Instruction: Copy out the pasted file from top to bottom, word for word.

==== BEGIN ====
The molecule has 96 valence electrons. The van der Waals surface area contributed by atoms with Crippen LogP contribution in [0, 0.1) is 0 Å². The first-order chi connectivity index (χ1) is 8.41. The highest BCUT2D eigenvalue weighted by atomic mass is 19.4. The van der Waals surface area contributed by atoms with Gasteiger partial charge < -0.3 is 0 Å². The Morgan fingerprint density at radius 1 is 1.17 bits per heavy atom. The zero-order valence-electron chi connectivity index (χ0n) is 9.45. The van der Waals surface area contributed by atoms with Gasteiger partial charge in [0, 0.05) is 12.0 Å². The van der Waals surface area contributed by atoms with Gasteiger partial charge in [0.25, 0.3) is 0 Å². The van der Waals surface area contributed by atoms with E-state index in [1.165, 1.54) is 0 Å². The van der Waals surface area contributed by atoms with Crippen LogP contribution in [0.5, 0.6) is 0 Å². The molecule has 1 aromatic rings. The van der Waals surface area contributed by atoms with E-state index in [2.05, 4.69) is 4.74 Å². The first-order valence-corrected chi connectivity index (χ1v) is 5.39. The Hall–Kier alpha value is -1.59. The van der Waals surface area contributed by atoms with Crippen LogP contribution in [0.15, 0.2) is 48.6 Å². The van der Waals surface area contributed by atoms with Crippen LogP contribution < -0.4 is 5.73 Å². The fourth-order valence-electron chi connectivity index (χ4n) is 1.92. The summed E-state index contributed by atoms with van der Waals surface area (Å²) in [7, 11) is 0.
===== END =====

The molecule has 96 valence electrons. The van der Waals surface area contributed by atoms with Crippen LogP contribution in [0, 0.1) is 0 Å². The first-order chi connectivity index (χ1) is 8.41. The highest BCUT2D eigenvalue weighted by atomic mass is 19.4. The van der Waals surface area contributed by atoms with Gasteiger partial charge < -0.3 is 0 Å². The Morgan fingerprint density at radius 1 is 1.17 bits per heavy atom. The zero-order valence-electron chi connectivity index (χ0n) is 9.45. The van der Waals surface area contributed by atoms with Gasteiger partial charge in [0, 0.05) is 12.0 Å². The van der Waals surface area contributed by atoms with Gasteiger partial charge in [0.25, 0.3) is 0 Å². The van der Waals surface area contributed by atoms with E-state index in [1.165, 1.54) is 0 Å². The van der Waals surface area contributed by atoms with Crippen LogP contribution in [0.5, 0.6) is 0 Å². The molecule has 1 aromatic rings. The van der Waals surface area contributed by atoms with E-state index in [2.05, 4.69) is 4.74 Å². The first-order valence-corrected chi connectivity index (χ1v) is 5.39. The Hall–Kier alpha value is -1.59. The van der Waals surface area contributed by atoms with Crippen LogP contribution in [0.15, 0.2) is 48.6 Å². The van der Waals surface area contributed by atoms with Crippen LogP contribution < -0.4 is 5.73 Å². The fourth-order valence-electron chi connectivity index (χ4n) is 1.92. The summed E-state index contributed by atoms with van der Waals surface area (Å²) in [7, 11) is 0.